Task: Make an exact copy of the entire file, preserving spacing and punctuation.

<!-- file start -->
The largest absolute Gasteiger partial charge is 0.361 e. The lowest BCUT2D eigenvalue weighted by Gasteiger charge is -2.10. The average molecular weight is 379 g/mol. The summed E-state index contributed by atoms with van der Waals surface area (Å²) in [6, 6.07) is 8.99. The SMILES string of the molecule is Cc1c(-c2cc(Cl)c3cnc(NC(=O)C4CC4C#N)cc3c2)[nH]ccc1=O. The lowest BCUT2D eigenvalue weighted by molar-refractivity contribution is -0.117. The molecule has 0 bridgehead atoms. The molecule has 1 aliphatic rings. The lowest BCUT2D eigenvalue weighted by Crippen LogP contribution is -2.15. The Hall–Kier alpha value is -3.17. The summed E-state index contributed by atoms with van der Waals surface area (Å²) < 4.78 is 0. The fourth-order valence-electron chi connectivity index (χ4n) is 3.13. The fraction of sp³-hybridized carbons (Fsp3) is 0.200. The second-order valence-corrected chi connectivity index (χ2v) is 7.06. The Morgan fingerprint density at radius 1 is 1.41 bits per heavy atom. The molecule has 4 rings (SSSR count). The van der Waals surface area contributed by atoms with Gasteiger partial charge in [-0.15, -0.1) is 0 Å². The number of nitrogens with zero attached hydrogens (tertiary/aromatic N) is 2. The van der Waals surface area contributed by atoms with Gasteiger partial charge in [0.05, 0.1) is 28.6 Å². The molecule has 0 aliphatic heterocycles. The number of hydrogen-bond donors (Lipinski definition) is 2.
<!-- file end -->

The largest absolute Gasteiger partial charge is 0.361 e. The lowest BCUT2D eigenvalue weighted by Gasteiger charge is -2.10. The average molecular weight is 379 g/mol. The summed E-state index contributed by atoms with van der Waals surface area (Å²) in [6, 6.07) is 8.99. The SMILES string of the molecule is Cc1c(-c2cc(Cl)c3cnc(NC(=O)C4CC4C#N)cc3c2)[nH]ccc1=O. The lowest BCUT2D eigenvalue weighted by molar-refractivity contribution is -0.117. The molecule has 0 bridgehead atoms. The molecule has 1 aliphatic rings. The lowest BCUT2D eigenvalue weighted by Crippen LogP contribution is -2.15. The Hall–Kier alpha value is -3.17. The summed E-state index contributed by atoms with van der Waals surface area (Å²) < 4.78 is 0. The fourth-order valence-electron chi connectivity index (χ4n) is 3.13. The fraction of sp³-hybridized carbons (Fsp3) is 0.200. The second-order valence-corrected chi connectivity index (χ2v) is 7.06. The Morgan fingerprint density at radius 1 is 1.41 bits per heavy atom. The molecule has 4 rings (SSSR count). The van der Waals surface area contributed by atoms with Gasteiger partial charge in [-0.15, -0.1) is 0 Å². The number of nitrogens with zero attached hydrogens (tertiary/aromatic N) is 2. The van der Waals surface area contributed by atoms with Gasteiger partial charge in [0.05, 0.1) is 28.6 Å². The molecule has 0 aliphatic heterocycles. The number of hydrogen-bond donors (Lipinski definition) is 2.